Will this be the song that gets Jeezy over the hump and a release date? It may not be enough to eliminate all of Def Jam’s reluctance, but it’s definitely a good sign for Jeezy’s fans that they can expect an updated sound of the trap music they fell in love with.

Young Jeezy “Amen” (Produced by Shawty Redd)


Showtime and Allan Green promoter Lou DiBella are currently considering former light-heavyweight champion Glen Johnson as a possible Stage Three opponent on November 6.

The 41-year-old Johnson is coming off a close, hard-fought decision loss to Tavoris Cloud last month. Johnson accepted that he was hurt early but thought he did enough to win . Some observers scored the contest a draw

Although Johnson’s last super-middleweight bout was in 2000 against Toks Owoh, the Road Warrior told ESPN earlier today that he could make the weight easily. His reasons that he isn’t a big light-heavyweight, and would only have to lose roughly 3-4 more pounds to make weight.

“I definitely think I can make the weight. If you pay attention to my weigh-ins, I weigh like 172, 173 all the time,” Johnson explained. “I stay in the low 170s, so I just have to lose an extra three or four pounds to get into the 168-pound division. I made light heavyweight fairly easy, so I wouldn’t see a problem making that weight. Hard work is what I have done in my career. I’m not going to change that now.”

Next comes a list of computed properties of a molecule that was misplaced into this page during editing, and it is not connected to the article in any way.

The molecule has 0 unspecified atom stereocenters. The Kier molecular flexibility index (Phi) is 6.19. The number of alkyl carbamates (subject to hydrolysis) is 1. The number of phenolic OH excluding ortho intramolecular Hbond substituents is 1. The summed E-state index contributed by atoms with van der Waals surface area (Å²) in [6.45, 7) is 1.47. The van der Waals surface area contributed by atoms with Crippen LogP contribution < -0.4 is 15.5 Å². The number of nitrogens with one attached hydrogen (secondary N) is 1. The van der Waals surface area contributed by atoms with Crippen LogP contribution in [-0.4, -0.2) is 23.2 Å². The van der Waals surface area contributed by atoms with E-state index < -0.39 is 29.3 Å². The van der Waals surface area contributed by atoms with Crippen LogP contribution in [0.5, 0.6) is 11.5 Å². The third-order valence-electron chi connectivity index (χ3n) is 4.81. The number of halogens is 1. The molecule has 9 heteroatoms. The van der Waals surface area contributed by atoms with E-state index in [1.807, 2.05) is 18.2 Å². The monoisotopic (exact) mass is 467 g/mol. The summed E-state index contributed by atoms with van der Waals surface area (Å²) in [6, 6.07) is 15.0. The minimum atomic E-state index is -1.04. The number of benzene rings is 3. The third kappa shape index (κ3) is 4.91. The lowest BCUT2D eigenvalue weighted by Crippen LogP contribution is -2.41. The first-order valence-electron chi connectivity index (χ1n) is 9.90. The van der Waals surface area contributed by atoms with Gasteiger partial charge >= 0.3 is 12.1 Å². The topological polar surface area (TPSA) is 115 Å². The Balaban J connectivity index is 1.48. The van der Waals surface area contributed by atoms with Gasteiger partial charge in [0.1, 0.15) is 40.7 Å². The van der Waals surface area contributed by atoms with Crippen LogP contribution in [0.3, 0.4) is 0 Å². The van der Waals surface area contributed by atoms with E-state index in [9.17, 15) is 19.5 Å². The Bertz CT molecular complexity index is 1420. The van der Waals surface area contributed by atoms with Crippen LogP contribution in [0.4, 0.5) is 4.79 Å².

Allan Green was left without an Super Six opponent following Mikkel Kessler’s eye injury withdrawal last month. Showtime considered altering the tournament’s format from round robin to elimination, but contract specifications prevented the change. Green has zero points following his one-sided decision loss to Andre Ward in June. But he can still advance if he wins his next fight by KO, and Andre Dirrell loses to Andre Ward. However, if Glen Johnson wins by KO under the same scenario, he moves to the semi-finals.

At press time, Glen Johnson expects to receive confirmation on his potential Super Six berth by the end of this week. If approved, Johnson and Green would square off on the undercard of Juan Manuel Lopez vs. Rafael Marquez.


This one was out of left field but understandable. With Sakio Bika declining due to a death in family, and Lucian Bute locked in with his own fight against Jesse Brinkley next month, there aren’t many substitution options. But I strongly doubt Glen Johnson can make super-middleweight without adverse consequences.

Johnson is correct, he weighed in at 173 for his last fight in August. But he looked very drawn, sickly, and dehydrated. His condition makes perfect sense when you see how much weight he put back on the following night.

That’s a 19 pound weight gain in the span of 24 hours! That’s gives you an idea of Glen’s natural weight, and what he goes through to make it down to light-heavyweight. So to go another five pounds from 173 to 168 comes off as very risky.

On the other hand, Allan Green claims his flat performance against Andre Ward was due to being weakened from making super-middleweight. During Showtime’s 360 Fight Camp broadcast, Green can he heard telling Ward that he needs to move up to 175. Now whether that is an excuse or legit issue remains to be seen.